I’ve been using the momen­tum to take small steps out of my com­fort zone; spend­ing more time in dif­fi­cult sit­u­a­tions, learn­ing to be emo­tion­ally vul­ner­a­ble, explor­ing new ways of express­ing myself4, pro­cess­ing parts of the past I’ve tried my best to for­get. Even though I’m anx­ious to feel nor­mal again, I’m forced to rec­og­nize my lim­i­ta­tions and keep myself paced. I know I’m not where I want to be, but I’m mov­ing in the right direc­tion. That’s enough to keep me going for now.

  1. Also, per­haps not-coincidentally, usu­ally peo­ple who have deal with some form of depres­sion or chronic ill­ness in their lives. []
  2. I still have no idea whether mine are keep­ing me afloat, but the fact that I don’t suf­fer any side-effects means I’ll be on them for the fore­see­able future. []
  3. Finding my under­wear washed and folded one day — a respon­si­bil­ity I’ve never shared with any girl­friend — gave me the weird­est boner. []
  4. The only lux­ury pur­chase for me this year has been an Impact LX-49 MIDI con­troller. []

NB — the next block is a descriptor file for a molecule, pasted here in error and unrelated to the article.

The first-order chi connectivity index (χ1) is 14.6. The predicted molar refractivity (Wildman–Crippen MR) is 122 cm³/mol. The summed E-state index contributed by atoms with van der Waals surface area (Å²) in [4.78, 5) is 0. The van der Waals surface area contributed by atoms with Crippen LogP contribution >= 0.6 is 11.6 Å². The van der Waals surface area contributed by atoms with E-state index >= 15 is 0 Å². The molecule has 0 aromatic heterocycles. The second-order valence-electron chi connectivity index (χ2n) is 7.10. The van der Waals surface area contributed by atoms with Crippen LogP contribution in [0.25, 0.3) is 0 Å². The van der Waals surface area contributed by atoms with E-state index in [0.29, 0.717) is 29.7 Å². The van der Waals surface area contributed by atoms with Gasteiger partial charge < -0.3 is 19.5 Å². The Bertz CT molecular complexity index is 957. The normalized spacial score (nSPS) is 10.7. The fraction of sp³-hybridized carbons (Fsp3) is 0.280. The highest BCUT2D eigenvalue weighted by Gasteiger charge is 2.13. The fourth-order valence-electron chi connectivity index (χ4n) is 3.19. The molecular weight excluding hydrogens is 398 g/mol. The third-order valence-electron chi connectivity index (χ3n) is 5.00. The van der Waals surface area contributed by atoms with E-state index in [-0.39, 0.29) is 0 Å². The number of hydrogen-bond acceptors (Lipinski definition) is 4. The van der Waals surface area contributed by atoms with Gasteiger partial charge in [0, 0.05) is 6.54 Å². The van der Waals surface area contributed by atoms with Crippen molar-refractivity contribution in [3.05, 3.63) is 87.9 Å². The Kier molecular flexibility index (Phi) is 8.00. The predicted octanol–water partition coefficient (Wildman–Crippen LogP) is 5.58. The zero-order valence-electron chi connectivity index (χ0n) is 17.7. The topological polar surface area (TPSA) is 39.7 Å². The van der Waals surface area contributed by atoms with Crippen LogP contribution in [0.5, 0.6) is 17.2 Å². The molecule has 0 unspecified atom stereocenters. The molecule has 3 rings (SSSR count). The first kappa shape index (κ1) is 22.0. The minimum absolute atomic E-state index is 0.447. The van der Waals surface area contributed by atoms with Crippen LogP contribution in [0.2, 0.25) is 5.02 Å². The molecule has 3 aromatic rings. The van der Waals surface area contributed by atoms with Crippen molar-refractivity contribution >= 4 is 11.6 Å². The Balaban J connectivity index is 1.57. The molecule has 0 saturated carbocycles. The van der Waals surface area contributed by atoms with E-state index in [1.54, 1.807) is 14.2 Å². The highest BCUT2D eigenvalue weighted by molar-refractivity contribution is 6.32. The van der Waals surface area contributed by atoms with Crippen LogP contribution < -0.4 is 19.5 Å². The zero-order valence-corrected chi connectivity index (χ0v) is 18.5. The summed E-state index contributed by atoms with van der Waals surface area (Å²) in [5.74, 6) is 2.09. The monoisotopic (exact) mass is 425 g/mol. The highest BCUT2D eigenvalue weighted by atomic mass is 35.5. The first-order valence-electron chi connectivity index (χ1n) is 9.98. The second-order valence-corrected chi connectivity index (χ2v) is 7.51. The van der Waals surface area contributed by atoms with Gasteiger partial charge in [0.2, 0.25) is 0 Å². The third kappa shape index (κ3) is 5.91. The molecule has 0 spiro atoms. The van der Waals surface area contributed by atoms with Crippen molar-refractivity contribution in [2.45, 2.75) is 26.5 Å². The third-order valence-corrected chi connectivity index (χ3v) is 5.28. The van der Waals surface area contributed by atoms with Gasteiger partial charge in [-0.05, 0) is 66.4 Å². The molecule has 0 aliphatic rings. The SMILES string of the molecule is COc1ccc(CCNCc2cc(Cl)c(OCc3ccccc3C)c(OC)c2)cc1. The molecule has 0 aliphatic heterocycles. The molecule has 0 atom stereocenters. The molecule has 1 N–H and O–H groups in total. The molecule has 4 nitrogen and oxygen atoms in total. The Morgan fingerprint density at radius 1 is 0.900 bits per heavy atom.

soft with scars

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It’s hard to imag­ine what life will be like when I’m still try­ing to sur­vive from one day to the next. I’ve never been more dis­con­nected with real­ity, but dis­tance is what I need. At first it was days; now weeks have started blend­ing together. Stretches of time feel shorter as they get longer. It’s been more than a month since I took a step out­side, and about as long since I’ve seen any­one but Heather. I can’t even remem­ber the last time I answered my phone or made a call.

Every day, it feels like I’m falling deeper into a hole I can’t seem to escape as I slip fur­ther away from myself. I used to enjoy being inspired and cre­ative, but some­where along the way I stopped dream­ing. The lines in my face tell me my body has paid a price of it’s own. It’s left me unsure of who I’ll become; if only I wasn’t so fond of the per­son I used to be.